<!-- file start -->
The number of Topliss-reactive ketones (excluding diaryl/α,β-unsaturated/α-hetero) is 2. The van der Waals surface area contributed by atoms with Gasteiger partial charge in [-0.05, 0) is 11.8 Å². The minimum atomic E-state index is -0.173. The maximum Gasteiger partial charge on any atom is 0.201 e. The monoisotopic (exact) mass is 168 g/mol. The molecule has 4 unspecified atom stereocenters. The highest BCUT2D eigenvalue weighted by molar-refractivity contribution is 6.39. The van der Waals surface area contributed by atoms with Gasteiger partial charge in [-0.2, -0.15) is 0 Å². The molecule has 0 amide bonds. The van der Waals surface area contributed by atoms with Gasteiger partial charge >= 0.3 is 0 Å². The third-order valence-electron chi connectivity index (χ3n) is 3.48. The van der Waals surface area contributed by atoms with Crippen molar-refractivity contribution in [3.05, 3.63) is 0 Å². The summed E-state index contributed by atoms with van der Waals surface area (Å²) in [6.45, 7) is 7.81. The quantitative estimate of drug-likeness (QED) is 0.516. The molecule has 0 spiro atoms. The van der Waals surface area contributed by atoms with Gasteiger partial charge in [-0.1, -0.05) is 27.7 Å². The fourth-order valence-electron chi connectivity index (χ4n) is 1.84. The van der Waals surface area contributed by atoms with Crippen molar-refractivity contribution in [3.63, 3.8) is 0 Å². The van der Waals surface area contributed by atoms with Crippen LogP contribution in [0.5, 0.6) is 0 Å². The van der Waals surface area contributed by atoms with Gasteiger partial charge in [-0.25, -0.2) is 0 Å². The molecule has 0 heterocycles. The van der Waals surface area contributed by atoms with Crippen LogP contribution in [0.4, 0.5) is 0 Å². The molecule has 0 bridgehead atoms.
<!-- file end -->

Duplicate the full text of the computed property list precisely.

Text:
The number of Topliss-reactive ketones (excluding diaryl/α,β-unsaturated/α-hetero) is 2. The van der Waals surface area contributed by atoms with Gasteiger partial charge in [-0.05, 0) is 11.8 Å². The minimum atomic E-state index is -0.173. The maximum Gasteiger partial charge on any atom is 0.201 e. The monoisotopic (exact) mass is 168 g/mol. The molecule has 4 unspecified atom stereocenters. The highest BCUT2D eigenvalue weighted by molar-refractivity contribution is 6.39. The van der Waals surface area contributed by atoms with Gasteiger partial charge in [-0.2, -0.15) is 0 Å². The molecule has 0 amide bonds. The van der Waals surface area contributed by atoms with Gasteiger partial charge >= 0.3 is 0 Å². The third-order valence-electron chi connectivity index (χ3n) is 3.48. The van der Waals surface area contributed by atoms with Crippen molar-refractivity contribution in [3.05, 3.63) is 0 Å². The summed E-state index contributed by atoms with van der Waals surface area (Å²) in [6.45, 7) is 7.81. The quantitative estimate of drug-likeness (QED) is 0.516. The molecule has 0 spiro atoms. The van der Waals surface area contributed by atoms with Gasteiger partial charge in [-0.1, -0.05) is 27.7 Å². The fourth-order valence-electron chi connectivity index (χ4n) is 1.84. The van der Waals surface area contributed by atoms with Crippen molar-refractivity contribution in [3.63, 3.8) is 0 Å². The van der Waals surface area contributed by atoms with Crippen LogP contribution in [0.5, 0.6) is 0 Å². The van der Waals surface area contributed by atoms with Gasteiger partial charge in [-0.25, -0.2) is 0 Å². The molecule has 0 heterocycles. The van der Waals surface area contributed by atoms with Crippen LogP contribution in [0.4, 0.5) is 0 Å². The molecule has 0 bridgehead atoms.